It's a good thing Mr Buffet admits to himself he does not really understand the market and draws the correct consequences.

    That is exactly the way Oracle is not acting.

  5. Anonymous Coward
    Anonymous Coward

    Come on Warren

    "I don't think, particularly after my experience with IBM, I don't think I understand exactly where the cloud is going,"

    Then why in hell did you invest in Oracle to begin with?

    I'm a BH shareholder and a lot of the reason for that is Warren's unwavering (at least until recently) desire to invest in things he understands and believes will hold enduring value. It's not like Warren to make the same mistake twice and I really hope this isn't a sign of declining health. There's no one quite like Warren to show you don't have to be a total asshole to accumulate wealth, help others become financially stable, and share your good fortune.

    1. tiggity Silver badge

      Re: Come on Warren

      People make mistakes.

      Buffet has a good track record but nobody is infallible.

      As for health.. with age comes experience, but also a few more mistakes as the advantage of experience sometimes loses to the inexorable decline in your mental & physical skills

      Given Buffet often likes companies with long term viability, maybe hes being polite and seen the writing on the wall for Oracle with the way they antagonize (some may say fleece) customers and plenty of those customers just waiting for a chance to jump ship when they can - and the general bad customer service rep of Oracle does not exactly help them attract new customers.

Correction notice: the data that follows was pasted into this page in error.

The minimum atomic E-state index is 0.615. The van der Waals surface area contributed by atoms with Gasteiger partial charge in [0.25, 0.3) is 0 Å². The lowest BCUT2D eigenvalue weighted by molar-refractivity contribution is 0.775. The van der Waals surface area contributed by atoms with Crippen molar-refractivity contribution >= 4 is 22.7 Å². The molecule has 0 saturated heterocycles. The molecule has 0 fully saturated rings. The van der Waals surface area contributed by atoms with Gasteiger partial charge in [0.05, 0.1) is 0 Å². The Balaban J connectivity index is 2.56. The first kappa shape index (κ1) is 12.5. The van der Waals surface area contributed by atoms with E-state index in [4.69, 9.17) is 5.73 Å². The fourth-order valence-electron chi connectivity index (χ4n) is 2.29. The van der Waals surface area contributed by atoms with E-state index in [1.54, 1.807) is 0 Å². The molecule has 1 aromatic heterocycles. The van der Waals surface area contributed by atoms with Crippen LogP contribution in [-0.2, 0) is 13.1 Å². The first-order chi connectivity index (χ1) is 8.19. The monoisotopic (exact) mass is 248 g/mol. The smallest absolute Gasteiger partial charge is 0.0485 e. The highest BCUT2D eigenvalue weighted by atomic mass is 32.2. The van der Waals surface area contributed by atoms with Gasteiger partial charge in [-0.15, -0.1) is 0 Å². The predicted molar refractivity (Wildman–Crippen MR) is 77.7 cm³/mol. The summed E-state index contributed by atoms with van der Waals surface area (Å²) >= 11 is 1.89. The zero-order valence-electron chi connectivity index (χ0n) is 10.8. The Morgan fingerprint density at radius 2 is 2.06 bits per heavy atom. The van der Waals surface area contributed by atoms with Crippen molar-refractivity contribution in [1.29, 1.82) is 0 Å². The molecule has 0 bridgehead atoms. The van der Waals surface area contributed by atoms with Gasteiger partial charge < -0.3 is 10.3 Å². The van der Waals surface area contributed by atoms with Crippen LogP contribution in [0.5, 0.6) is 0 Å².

To be fair, MS, Amazon (& to lesser cloud market share Google, IBM etc.) also do not exactly have the greatest reputations for highly moral behaviour, but they look almost saintly compared to Oracle. But when all the "main" cloud vendors are less than squeaky clean then it comes down to a bit of least worst decision making, and often Oracle will not be seen as the least worse option

  6. Anonymous Coward
    Anonymous Coward

    I think

    Kurian was right to abandon that sinking ship

  7. This post has been deleted by its author

  8. spunkypete

    Utter Cobblers

    That is all cobblers. Buffet, like many around in the 50's, understands the cloud very well - in many cases better than us young'uns. Mainframes, billing for shared resources... conceptually, none of this is all new.

    He's also got form on talking the smelly bovine patter in that folksy Omaha style. He's always tried to make you think exactly what he wants you to think. And in this case, he wants you to think that the lovable befuddled old codger has got a bit confused, made a mistake - but it's OK, he's now rectified it. I call BS. Buffet's way too smart for that.

    Buffet didn't make himself one of the wealthiest men on the planet by spending the likes of two billion dollars on an investments he didn't understand.

    In much the same way as there was one victor in the 50's (IBM) and maybe an also-ran (DEC perhaps), he also knows that the spoils will go to at most two victors, and that Amazon and Microsoft are so far ahead of the pack as to make the rest of the players look very niche indeed.

    Holding an investment for a few months is VERY rare for Buffet. He's the absolute epitome of the long-term buy-and-hold investor. It suggests to me that he's gotten wind of a SERIOUS problem at Oracle. At least, that's how big institutional investors will see this. And they will sell too, just in case, to avoid being the last schmuck in the house. Expect Oracle stock to drop like a lead balloon. When you're personally worth fifty billion dollars and own the world's most successful investment fund, you can move markets with your words and your actions. So Buffet will continue to look like a genius anyway; selling before the stock tanked And the legend goes on...